Also, even if you messed up, don’t beat yourself up. Are you willing to admit that you were responsible for the current situation? Yes, you can. But think about yourself as a child on the playground. More finger-wagging and scolding does not help. Often, it’s a big ol’ hug that is needed to stop the tears. Get centered and settled. Then, pour lots of love onto your wounded self.

2. Every ounce of your feelings can be felt.

Don’t be embarrassed about your emotions. The first and second darts are Buddhist concepts. The emotion is first.

Our reaction to that emotion is the second dart. This is why I do it every time. If I were a better person, I’d… You know the drill. Allow your emotions to flow freely, so you can feel calm.

3. It is impossible to lose time but it is not necessary to rush.

This is what the hell does this mean? That bold statement doesn’t mean you should fly into manic or panic mode, but there is nothing like a life-threatening illness to remind a person that this now matters. This is actually the only time you can be certain of receiving. “You never know what’s coming,” a friend often says.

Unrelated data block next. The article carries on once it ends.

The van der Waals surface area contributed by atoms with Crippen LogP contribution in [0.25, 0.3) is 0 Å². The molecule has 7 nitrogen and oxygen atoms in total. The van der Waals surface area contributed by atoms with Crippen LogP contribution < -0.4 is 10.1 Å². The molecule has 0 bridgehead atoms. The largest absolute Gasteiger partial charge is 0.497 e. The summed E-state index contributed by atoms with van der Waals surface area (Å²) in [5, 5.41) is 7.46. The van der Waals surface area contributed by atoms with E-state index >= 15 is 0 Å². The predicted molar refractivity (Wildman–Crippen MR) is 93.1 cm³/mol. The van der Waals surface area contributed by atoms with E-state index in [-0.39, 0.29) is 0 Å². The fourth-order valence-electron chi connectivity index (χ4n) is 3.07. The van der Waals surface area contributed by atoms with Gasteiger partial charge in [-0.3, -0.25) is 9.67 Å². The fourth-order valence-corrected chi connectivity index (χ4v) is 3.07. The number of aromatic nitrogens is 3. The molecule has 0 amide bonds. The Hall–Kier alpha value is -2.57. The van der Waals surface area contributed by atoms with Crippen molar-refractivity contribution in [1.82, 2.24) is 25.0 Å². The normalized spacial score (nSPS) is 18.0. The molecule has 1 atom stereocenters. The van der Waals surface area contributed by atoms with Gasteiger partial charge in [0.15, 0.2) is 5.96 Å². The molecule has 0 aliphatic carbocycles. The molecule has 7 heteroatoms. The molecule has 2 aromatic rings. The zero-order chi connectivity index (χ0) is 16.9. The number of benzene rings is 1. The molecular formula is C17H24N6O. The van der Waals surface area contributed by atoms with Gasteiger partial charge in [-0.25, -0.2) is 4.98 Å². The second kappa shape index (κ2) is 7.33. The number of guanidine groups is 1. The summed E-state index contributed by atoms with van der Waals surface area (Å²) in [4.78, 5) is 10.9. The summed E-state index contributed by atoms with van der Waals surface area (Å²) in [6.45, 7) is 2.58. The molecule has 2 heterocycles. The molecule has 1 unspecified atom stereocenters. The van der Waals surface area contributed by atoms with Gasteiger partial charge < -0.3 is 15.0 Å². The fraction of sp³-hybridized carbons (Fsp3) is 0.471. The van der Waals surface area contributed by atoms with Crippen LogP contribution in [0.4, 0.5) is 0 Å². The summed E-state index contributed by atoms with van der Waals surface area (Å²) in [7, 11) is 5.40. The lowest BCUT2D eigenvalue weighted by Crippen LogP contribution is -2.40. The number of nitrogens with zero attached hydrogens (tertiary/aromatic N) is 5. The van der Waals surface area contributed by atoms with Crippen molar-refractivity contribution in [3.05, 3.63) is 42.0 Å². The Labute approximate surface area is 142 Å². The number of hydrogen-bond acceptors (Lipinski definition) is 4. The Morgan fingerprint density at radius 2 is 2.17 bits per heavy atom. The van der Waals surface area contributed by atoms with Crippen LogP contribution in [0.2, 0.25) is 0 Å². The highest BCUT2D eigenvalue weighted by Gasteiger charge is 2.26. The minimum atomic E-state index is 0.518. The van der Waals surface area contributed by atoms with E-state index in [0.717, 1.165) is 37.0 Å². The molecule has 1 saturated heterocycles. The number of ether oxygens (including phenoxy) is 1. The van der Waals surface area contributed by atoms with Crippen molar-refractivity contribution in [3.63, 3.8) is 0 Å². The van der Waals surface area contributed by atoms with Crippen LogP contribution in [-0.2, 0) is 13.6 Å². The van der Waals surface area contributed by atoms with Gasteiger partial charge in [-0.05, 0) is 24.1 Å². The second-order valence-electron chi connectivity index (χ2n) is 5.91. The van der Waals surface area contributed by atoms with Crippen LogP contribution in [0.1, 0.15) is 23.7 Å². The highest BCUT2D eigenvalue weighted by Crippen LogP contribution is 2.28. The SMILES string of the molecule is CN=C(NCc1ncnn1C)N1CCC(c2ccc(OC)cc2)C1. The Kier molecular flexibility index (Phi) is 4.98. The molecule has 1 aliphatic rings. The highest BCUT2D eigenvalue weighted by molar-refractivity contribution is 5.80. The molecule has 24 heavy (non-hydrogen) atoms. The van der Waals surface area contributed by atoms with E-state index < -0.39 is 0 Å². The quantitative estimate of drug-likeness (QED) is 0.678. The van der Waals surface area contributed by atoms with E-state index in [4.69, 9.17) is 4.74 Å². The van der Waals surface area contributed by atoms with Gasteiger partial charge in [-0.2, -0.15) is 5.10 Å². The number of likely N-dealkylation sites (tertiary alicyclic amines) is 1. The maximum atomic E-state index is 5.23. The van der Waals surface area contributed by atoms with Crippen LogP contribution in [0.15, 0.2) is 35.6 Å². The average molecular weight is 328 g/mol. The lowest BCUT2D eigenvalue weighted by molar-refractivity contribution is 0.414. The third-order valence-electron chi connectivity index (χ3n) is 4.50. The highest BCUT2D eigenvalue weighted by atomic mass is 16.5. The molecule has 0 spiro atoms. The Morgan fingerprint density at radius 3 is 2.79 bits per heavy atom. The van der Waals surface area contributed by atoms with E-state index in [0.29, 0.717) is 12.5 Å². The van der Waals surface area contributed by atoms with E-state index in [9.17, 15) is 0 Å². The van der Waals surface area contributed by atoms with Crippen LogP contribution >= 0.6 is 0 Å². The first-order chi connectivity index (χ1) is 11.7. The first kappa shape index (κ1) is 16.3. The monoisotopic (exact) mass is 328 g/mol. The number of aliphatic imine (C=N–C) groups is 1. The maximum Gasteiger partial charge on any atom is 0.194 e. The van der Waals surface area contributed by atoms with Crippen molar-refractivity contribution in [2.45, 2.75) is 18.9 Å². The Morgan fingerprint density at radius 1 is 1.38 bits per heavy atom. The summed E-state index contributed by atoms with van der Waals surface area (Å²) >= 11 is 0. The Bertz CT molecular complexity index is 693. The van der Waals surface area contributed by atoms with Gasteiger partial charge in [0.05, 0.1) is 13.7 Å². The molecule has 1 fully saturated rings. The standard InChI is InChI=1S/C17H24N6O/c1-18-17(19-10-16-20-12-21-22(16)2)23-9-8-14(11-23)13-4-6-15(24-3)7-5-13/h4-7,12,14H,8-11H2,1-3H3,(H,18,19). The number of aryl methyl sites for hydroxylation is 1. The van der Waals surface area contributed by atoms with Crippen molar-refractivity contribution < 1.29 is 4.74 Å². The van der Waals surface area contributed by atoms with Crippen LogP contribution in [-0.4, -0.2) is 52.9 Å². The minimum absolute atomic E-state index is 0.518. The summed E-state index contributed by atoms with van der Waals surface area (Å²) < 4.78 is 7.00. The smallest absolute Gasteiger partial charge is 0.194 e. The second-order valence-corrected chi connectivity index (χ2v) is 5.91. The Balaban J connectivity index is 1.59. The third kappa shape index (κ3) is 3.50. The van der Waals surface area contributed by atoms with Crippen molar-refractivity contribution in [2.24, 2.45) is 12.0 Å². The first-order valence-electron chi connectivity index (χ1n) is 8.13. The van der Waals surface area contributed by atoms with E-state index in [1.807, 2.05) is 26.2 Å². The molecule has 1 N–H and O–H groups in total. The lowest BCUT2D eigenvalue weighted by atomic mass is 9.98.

Living each day fully is the goal. Make the little choices that give you joy every day. This might mean starting that novel or business, calling that friend you’ve been missing, getting on your bike or yoga mat, or climbing that mountain and yodeling until the grizzlies roar back in response.

There is no one, single decision that can magically make us happy for the rest. There are the small choices that add up—and either bring us toward more wholeness or continue to tear us to bits.